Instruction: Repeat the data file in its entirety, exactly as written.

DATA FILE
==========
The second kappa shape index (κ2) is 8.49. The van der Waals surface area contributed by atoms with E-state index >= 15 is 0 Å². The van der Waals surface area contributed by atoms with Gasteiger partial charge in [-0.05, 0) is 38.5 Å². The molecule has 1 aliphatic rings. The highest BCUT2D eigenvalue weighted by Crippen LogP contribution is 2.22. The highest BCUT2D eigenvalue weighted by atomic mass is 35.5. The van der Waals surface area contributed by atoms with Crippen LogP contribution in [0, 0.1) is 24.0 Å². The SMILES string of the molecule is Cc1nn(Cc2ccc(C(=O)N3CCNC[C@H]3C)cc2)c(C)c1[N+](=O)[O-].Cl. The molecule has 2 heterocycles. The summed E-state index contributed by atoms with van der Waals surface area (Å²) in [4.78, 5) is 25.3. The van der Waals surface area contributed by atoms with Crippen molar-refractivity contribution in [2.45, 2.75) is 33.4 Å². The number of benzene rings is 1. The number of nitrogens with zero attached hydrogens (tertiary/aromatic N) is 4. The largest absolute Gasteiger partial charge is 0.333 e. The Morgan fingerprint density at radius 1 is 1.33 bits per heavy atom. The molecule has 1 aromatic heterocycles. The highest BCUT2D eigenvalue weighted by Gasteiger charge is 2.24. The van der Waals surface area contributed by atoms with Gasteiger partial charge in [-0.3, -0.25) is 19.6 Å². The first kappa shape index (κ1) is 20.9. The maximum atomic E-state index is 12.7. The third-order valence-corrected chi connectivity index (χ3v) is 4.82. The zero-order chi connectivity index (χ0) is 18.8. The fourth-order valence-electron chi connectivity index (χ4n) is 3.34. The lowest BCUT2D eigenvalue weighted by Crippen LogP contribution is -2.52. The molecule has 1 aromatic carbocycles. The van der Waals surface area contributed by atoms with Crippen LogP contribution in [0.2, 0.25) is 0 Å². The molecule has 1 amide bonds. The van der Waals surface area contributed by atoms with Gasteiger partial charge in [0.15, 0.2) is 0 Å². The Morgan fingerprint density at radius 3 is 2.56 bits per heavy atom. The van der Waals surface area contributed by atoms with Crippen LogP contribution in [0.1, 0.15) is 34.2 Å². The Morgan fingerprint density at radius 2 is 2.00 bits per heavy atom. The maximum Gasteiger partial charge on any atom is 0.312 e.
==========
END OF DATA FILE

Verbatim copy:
The second kappa shape index (κ2) is 8.49. The van der Waals surface area contributed by atoms with E-state index >= 15 is 0 Å². The van der Waals surface area contributed by atoms with Gasteiger partial charge in [-0.05, 0) is 38.5 Å². The molecule has 1 aliphatic rings. The highest BCUT2D eigenvalue weighted by Crippen LogP contribution is 2.22. The highest BCUT2D eigenvalue weighted by atomic mass is 35.5. The van der Waals surface area contributed by atoms with Crippen LogP contribution in [0, 0.1) is 24.0 Å². The SMILES string of the molecule is Cc1nn(Cc2ccc(C(=O)N3CCNC[C@H]3C)cc2)c(C)c1[N+](=O)[O-].Cl. The molecule has 2 heterocycles. The summed E-state index contributed by atoms with van der Waals surface area (Å²) in [4.78, 5) is 25.3. The van der Waals surface area contributed by atoms with Crippen molar-refractivity contribution in [2.45, 2.75) is 33.4 Å². The number of benzene rings is 1. The number of nitrogens with zero attached hydrogens (tertiary/aromatic N) is 4. The largest absolute Gasteiger partial charge is 0.333 e. The Morgan fingerprint density at radius 1 is 1.33 bits per heavy atom. The molecule has 1 aromatic heterocycles. The highest BCUT2D eigenvalue weighted by Gasteiger charge is 2.24. The van der Waals surface area contributed by atoms with Gasteiger partial charge in [-0.3, -0.25) is 19.6 Å². The first kappa shape index (κ1) is 20.9. The maximum atomic E-state index is 12.7. The third-order valence-corrected chi connectivity index (χ3v) is 4.82. The zero-order chi connectivity index (χ0) is 18.8. The fourth-order valence-electron chi connectivity index (χ4n) is 3.34. The lowest BCUT2D eigenvalue weighted by Crippen LogP contribution is -2.52. The molecule has 1 aromatic carbocycles. The van der Waals surface area contributed by atoms with Crippen LogP contribution in [0.2, 0.25) is 0 Å². The molecule has 1 amide bonds. The van der Waals surface area contributed by atoms with Gasteiger partial charge in [0.15, 0.2) is 0 Å². The Morgan fingerprint density at radius 3 is 2.56 bits per heavy atom. The van der Waals surface area contributed by atoms with Crippen LogP contribution in [0.1, 0.15) is 34.2 Å². The Morgan fingerprint density at radius 2 is 2.00 bits per heavy atom. The maximum Gasteiger partial charge on any atom is 0.312 e.